Thousands of women could skip painful and detrimental chemotherapy in treating early-stage breast cancer, according to a groundbreaking study.
The decade-long study, discussed Sunday at the American Society of Clinical Oncology conference in Chicago, is hailed as the largest breast cancer treatment trial ever conducted. It showed most patients with an intermediate risk of cancer recurrence can avoid chemotherapy without hurting their chances of beating the disease.
That could affect up to 70,000 women a year in the USA and thousands more around the world, the study said.
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“The impact is tremendous,” said the study’s leader, Joseph Sparano of Montefiore Medical Center in New York. Most women in this situation don’t need treatment beyond surgery and hormone therapy, and “the rest of them are receiving chemotherapy unnecessarily.”
Jennifer Litton, an associate professor and oncologist at MD Anderson Cancer Center in Houston, said the results will help patients and their doctors make more informed decisions.
“Moving forward, when women are making this decision, this study will help us put it into perspective and give them better advice next week than we were able to give them last week,” said Litton, who attended the conference where the results were discussed.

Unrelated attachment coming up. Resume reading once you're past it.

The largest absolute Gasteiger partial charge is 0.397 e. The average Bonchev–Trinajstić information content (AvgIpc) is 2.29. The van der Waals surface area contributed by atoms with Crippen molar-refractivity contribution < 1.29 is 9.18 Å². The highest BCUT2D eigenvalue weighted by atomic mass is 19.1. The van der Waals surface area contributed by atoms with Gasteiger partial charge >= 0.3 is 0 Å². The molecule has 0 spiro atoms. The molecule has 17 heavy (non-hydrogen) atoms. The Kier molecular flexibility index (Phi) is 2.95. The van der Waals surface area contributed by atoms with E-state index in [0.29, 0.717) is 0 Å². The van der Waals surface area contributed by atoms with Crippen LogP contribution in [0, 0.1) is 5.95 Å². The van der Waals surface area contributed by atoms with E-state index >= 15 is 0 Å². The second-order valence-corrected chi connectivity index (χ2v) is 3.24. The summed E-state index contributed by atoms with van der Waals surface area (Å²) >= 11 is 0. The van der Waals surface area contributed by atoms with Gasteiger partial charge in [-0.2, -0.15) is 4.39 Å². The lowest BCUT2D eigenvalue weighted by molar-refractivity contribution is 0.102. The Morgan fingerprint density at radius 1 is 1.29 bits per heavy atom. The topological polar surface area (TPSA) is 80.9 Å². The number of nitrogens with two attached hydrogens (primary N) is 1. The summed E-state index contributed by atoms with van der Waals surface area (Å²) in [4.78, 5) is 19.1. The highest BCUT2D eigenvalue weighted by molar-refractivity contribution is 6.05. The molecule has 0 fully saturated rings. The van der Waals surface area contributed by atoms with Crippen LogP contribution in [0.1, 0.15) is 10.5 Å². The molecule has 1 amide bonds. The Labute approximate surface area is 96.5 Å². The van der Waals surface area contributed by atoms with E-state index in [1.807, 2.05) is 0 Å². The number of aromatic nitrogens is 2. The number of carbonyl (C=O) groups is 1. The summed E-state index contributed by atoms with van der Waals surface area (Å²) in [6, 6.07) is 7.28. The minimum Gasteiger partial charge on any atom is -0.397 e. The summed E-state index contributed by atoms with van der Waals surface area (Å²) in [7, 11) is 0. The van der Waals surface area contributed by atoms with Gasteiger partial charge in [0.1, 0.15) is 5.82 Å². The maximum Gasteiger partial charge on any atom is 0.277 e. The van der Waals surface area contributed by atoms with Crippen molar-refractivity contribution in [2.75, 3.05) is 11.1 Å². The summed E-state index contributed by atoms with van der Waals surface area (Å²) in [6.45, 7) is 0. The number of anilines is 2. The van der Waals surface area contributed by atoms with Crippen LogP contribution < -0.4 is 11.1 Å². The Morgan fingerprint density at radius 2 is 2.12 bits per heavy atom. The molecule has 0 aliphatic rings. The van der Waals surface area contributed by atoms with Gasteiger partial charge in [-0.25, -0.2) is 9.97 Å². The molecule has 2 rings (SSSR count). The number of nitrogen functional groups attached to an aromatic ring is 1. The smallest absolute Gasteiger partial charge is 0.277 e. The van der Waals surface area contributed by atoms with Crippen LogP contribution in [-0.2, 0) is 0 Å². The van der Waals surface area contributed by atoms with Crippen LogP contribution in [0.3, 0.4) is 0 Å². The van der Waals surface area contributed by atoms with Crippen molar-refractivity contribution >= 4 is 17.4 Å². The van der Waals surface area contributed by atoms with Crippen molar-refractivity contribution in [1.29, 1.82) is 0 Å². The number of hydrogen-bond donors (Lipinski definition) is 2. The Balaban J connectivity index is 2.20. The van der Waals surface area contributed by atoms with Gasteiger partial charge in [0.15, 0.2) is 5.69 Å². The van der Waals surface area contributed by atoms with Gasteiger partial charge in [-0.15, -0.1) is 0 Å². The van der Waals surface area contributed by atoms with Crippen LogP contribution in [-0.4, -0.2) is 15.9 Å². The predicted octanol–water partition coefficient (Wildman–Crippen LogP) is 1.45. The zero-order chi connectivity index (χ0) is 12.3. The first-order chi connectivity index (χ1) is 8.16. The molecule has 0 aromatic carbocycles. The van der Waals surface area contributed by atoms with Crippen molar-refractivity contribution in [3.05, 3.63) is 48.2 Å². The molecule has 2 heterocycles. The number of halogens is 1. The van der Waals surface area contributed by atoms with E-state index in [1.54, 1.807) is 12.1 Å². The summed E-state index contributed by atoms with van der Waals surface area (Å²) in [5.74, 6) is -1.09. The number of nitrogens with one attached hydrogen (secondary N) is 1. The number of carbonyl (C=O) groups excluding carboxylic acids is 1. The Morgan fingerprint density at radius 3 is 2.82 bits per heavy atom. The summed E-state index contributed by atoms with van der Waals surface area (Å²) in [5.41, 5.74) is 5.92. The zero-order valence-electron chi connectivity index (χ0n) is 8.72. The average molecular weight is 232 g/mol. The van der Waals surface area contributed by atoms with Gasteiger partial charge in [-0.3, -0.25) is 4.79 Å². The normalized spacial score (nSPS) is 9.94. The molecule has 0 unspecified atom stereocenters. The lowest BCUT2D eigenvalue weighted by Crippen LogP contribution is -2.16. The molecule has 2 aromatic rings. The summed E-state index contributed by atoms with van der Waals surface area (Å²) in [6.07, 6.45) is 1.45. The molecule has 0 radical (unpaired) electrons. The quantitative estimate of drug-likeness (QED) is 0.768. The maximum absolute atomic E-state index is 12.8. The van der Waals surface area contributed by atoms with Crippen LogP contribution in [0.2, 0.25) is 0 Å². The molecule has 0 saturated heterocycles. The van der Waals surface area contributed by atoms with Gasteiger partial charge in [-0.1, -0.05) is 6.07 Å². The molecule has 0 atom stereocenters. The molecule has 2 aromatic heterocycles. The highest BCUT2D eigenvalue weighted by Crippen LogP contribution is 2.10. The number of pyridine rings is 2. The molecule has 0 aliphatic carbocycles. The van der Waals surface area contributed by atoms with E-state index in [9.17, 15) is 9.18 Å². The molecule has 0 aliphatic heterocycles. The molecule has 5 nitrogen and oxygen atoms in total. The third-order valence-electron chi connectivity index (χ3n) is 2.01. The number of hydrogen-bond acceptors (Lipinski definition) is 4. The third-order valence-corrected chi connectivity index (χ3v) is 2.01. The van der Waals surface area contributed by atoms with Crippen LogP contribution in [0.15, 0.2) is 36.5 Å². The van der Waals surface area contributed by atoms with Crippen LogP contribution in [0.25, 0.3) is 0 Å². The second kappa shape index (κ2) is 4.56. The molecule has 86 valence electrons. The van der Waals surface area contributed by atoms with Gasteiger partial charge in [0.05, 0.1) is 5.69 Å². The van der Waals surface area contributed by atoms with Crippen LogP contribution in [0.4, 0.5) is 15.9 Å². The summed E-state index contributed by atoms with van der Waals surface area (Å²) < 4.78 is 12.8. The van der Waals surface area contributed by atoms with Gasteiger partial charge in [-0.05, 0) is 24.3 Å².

The study, funded by the National Cancer Institute, foundations and proceeds from the U.S. breast cancer postage stamp, is the latest development in a national trend on cancer treatments. For the past several years, cancer care has evolved away from chemotherapy — older drugs with harsh side effects — in favor of gene-targeting therapies, hormone blockers and immune system treatments. When chemo is used, it’s sometimes for shorter periods or lower doses than it once was.
Another study at the conference found that Merck’s immunotherapy drug Keytruda worked better than chemo as initial treatment for most people with the most common type of lung cancer, and with far fewer side effects.
The breast cancer study cast doubt on chemo’s necessity in treating women in early stages of the disease where it has not spread to lymph nodes, it is hormone-positive and it is not the type that the drug Herceptin targets.